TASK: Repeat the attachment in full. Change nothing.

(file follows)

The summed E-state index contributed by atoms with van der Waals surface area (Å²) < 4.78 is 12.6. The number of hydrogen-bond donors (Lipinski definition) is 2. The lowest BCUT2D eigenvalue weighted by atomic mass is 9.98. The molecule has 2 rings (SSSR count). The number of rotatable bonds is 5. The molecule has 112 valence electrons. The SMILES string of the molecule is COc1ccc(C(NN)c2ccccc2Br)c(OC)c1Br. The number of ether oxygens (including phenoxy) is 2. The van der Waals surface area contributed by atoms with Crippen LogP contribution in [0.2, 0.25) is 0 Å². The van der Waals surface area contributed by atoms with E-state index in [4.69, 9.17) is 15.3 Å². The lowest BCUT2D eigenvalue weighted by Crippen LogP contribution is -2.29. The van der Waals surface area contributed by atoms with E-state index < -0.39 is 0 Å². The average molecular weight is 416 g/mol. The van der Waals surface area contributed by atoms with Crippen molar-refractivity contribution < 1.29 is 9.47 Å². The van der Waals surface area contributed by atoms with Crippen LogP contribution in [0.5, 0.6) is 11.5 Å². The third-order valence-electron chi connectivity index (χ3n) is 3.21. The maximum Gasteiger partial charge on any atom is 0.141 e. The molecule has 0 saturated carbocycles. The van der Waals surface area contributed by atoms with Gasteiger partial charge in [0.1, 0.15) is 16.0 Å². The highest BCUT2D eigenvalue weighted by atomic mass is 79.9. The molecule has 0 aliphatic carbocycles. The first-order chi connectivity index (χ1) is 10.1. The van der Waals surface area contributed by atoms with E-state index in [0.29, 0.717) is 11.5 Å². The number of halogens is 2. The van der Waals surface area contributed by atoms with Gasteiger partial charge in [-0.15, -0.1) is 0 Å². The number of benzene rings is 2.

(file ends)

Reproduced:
The summed E-state index contributed by atoms with van der Waals surface area (Å²) < 4.78 is 12.6. The number of hydrogen-bond donors (Lipinski definition) is 2. The lowest BCUT2D eigenvalue weighted by atomic mass is 9.98. The molecule has 2 rings (SSSR count). The number of rotatable bonds is 5. The molecule has 112 valence electrons. The SMILES string of the molecule is COc1ccc(C(NN)c2ccccc2Br)c(OC)c1Br. The number of ether oxygens (including phenoxy) is 2. The van der Waals surface area contributed by atoms with Crippen LogP contribution in [0.2, 0.25) is 0 Å². The van der Waals surface area contributed by atoms with E-state index in [4.69, 9.17) is 15.3 Å². The lowest BCUT2D eigenvalue weighted by Crippen LogP contribution is -2.29. The van der Waals surface area contributed by atoms with E-state index < -0.39 is 0 Å². The average molecular weight is 416 g/mol. The van der Waals surface area contributed by atoms with Crippen molar-refractivity contribution < 1.29 is 9.47 Å². The van der Waals surface area contributed by atoms with Crippen LogP contribution in [0.5, 0.6) is 11.5 Å². The third-order valence-electron chi connectivity index (χ3n) is 3.21. The maximum Gasteiger partial charge on any atom is 0.141 e. The molecule has 0 saturated carbocycles. The van der Waals surface area contributed by atoms with Gasteiger partial charge in [0.1, 0.15) is 16.0 Å². The highest BCUT2D eigenvalue weighted by atomic mass is 79.9. The molecule has 0 aliphatic carbocycles. The first-order chi connectivity index (χ1) is 10.1. The van der Waals surface area contributed by atoms with E-state index in [0.29, 0.717) is 11.5 Å². The number of halogens is 2. The van der Waals surface area contributed by atoms with Gasteiger partial charge in [-0.15, -0.1) is 0 Å². The number of benzene rings is 2.